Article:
Only seven days into President Joe Biden’s administration, and his immigration agenda has already hit multiple roadblocks. His 100-day pause on deportations has been blocked by a Trump-appointed federal judge, and Republicans are vowing to slow-walk his nominee to lead the Department of Homeland Security over objections to his record on immigration.
Which is why immigration advocates were stunned on Tuesday to see Biden miss an opportunity to enact long-promised reform to immigrant detention with no risk of such interference.
“It’s unacceptable for the Biden-Harris administration to exclude immigrant prisons from today’s executive order,” Laura Rivera, an immigration attorney for the Southern Poverty Law Center’s Action Fund and director of the SPLC’s Southeast Immigrant Freedom Initiative, said on Tuesday, after Biden signed an executive order ending the use of private prisons by the Department of Justice but leaving those operated by the Department of Homeland Security unscathed.
“The very concept of detaining immigrants is rotten to its core,” Rivera continued. “This is an irredeemable, profit-driven racket that the Biden-Harris administration must address.”
Biden has largely made good on his ambitious “First Day” agenda on immigration: unveiling the U.S. Citizenship Act of 2021, which would amount to the most comprehensive reform of the immigration system in a generation; signing everal executive orders on his first day in office ending President Donald Trump’s Muslim ban, fortified protections for DREAMers, stopped construction of the border wall and put a hold on deportations for 100 days.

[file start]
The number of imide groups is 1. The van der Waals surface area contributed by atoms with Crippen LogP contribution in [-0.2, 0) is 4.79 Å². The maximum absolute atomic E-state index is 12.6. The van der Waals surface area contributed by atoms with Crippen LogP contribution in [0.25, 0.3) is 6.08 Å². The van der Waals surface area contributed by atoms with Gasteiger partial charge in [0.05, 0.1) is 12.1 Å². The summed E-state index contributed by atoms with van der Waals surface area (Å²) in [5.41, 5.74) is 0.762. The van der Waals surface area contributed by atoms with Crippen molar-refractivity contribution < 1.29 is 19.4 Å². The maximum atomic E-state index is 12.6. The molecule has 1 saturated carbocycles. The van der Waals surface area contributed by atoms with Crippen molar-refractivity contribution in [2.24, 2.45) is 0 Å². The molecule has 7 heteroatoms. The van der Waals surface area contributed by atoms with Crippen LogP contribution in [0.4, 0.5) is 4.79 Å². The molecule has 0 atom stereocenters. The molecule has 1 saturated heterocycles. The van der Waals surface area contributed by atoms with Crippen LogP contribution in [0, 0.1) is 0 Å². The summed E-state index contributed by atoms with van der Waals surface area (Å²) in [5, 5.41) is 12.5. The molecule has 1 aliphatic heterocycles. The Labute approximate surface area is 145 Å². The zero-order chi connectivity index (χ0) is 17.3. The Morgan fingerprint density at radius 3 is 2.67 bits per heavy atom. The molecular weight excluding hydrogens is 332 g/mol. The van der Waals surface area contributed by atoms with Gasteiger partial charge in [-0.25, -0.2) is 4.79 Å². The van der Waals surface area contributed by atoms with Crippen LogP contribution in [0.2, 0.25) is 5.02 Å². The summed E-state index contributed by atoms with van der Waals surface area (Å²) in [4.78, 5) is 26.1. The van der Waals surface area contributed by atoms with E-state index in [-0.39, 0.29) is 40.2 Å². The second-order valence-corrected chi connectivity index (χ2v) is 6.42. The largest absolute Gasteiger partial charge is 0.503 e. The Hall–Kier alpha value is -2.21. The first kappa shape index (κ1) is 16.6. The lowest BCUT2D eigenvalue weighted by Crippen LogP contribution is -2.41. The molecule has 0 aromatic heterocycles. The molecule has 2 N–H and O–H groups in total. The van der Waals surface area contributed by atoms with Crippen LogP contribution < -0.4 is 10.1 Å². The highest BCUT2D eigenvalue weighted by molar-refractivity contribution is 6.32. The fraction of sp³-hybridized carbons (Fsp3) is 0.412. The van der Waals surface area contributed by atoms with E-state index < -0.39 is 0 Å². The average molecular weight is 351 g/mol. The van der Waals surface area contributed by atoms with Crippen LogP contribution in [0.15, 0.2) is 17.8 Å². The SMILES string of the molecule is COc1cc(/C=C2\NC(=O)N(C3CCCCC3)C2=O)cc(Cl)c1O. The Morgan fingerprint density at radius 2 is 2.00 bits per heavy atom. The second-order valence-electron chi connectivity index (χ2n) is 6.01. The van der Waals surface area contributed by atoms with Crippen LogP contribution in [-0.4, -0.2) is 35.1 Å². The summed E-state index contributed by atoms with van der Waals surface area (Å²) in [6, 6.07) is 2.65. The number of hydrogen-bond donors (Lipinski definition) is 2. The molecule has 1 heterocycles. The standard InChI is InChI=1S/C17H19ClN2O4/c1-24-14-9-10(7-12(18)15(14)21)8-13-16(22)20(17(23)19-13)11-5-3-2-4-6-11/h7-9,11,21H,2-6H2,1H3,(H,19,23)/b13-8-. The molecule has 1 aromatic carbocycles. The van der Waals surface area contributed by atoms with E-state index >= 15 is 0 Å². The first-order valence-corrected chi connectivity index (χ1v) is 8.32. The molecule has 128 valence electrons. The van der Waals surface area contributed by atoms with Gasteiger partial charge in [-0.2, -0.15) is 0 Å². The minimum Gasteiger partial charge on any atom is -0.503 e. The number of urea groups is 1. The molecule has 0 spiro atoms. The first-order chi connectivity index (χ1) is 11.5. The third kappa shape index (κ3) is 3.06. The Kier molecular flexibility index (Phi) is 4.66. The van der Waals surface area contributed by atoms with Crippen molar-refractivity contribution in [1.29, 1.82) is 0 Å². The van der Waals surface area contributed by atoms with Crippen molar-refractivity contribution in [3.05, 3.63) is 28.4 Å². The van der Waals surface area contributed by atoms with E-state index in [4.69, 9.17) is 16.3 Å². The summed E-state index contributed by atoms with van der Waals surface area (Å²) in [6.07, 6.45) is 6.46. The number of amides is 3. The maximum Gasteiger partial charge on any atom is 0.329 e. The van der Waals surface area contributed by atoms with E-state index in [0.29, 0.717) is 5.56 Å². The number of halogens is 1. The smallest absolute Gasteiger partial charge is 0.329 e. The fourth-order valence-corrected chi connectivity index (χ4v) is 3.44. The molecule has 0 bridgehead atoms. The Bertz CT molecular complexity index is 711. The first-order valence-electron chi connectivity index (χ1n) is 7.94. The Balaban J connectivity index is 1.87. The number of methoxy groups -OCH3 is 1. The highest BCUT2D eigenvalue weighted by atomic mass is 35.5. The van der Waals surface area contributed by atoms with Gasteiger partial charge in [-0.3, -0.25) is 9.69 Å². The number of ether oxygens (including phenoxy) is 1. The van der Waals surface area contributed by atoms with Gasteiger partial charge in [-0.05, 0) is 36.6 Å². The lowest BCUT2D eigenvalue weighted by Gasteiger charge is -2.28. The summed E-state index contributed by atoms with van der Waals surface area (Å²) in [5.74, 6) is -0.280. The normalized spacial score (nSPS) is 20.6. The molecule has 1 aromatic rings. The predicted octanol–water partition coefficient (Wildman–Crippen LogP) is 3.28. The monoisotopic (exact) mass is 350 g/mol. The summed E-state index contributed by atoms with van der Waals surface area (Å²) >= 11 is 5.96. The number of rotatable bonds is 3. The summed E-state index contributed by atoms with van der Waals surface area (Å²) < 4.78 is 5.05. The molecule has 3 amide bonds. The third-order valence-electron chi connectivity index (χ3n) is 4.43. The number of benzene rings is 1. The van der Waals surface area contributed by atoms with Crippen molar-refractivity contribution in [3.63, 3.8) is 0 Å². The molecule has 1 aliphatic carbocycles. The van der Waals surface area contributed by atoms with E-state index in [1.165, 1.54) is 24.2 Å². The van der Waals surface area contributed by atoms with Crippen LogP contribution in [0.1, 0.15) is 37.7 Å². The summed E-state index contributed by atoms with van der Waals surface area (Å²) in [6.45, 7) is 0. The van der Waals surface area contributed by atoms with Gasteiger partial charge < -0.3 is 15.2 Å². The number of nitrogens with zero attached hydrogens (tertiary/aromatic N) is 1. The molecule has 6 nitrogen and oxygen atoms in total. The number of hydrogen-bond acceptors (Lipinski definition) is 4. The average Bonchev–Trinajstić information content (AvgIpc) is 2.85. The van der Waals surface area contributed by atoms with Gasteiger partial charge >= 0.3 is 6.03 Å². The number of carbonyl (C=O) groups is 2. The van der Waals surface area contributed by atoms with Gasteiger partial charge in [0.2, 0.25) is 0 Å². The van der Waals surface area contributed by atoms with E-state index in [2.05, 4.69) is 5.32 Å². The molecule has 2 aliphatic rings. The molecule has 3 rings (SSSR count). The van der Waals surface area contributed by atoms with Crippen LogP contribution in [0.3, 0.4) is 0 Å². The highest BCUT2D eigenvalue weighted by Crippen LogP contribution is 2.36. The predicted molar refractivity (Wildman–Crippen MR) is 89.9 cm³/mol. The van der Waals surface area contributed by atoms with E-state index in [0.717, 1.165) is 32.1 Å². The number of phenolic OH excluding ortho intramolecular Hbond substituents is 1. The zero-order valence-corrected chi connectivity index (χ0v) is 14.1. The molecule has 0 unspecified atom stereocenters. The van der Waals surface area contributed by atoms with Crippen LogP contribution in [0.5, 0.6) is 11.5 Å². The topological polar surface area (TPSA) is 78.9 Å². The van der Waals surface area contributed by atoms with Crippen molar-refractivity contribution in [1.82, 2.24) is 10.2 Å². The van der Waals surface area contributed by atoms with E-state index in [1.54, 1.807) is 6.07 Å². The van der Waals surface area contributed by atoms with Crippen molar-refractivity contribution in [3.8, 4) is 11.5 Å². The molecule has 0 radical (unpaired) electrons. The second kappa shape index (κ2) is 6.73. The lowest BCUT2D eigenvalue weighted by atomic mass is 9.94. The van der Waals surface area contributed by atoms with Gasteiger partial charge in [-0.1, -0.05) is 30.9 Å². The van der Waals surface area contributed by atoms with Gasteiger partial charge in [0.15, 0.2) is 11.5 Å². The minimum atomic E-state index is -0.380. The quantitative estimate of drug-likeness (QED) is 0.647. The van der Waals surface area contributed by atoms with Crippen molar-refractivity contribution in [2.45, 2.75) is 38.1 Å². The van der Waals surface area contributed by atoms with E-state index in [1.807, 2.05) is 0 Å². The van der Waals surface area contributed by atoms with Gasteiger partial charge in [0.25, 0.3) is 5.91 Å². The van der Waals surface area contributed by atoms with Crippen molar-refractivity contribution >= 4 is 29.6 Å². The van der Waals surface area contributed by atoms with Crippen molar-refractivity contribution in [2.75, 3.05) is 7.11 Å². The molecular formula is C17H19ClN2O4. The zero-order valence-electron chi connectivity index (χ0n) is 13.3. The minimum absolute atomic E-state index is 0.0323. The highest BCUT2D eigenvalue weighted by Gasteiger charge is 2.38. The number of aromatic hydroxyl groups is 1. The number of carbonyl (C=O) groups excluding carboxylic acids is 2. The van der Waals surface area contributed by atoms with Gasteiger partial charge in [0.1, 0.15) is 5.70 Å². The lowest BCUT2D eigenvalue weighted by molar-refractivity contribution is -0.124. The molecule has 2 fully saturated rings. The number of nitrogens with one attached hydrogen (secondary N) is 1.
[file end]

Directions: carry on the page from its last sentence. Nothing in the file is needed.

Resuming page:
But as moves to implement his immigration agenda have fallen short of their hopes—or fallen victim to a federal judiciary largely molded in Trump’s image—advocates told The Daily Beast, they’re pressuring Biden to use more of the powers at his disposal. Across the spectrum of immigrant rights groups and advocates in the hours after Biden signed an executive order phasing out the use of privately operated prisons by the Department of Justice—with no parallel order for private prisons run as immigrant detention centers by the Department of Homeland Security and lower-level contractors.
“It’s silent on what may or may not transpire with ICE facilities,” Susan Rice, director of the U.S. Domestic Policy Council, told reporters on Tuesday. “The Obama-Biden administration took steps to end renewing of contracts for private prisons, the Trump administration reversed that, and we're reestablishing it.”
To organizations that have fought on behalf of people held in private detention facilities, where they say that the incentive to minimize costs comes at the price of human dignity and safety, the lack of an apparent plan for the entire carceral system is unconscionable.
“Whether called ‘jail,’ ‘prison,’ or ‘detention center,’ these systems share the same unjust design: to incarcerate people of color, profit off of them, and strip them of their dignity,” said Silky Shah, executive director of Detention Watch Network. “The Biden administration must now address the private prison industry’s toxic relationship with the Department of Homeland Security.”
Advocates for immigration reform point to the relatively minimal impact that Biden’s executive order will have on the broader criminal justice system compared to what a similar order could have on immigrant detention. In 2017, just 15 percent of inmates in federal custody were held in private prisons, according to the Sentencing Project, compared to nearly 80 percent of people held in immigrant detention being held in such facilities.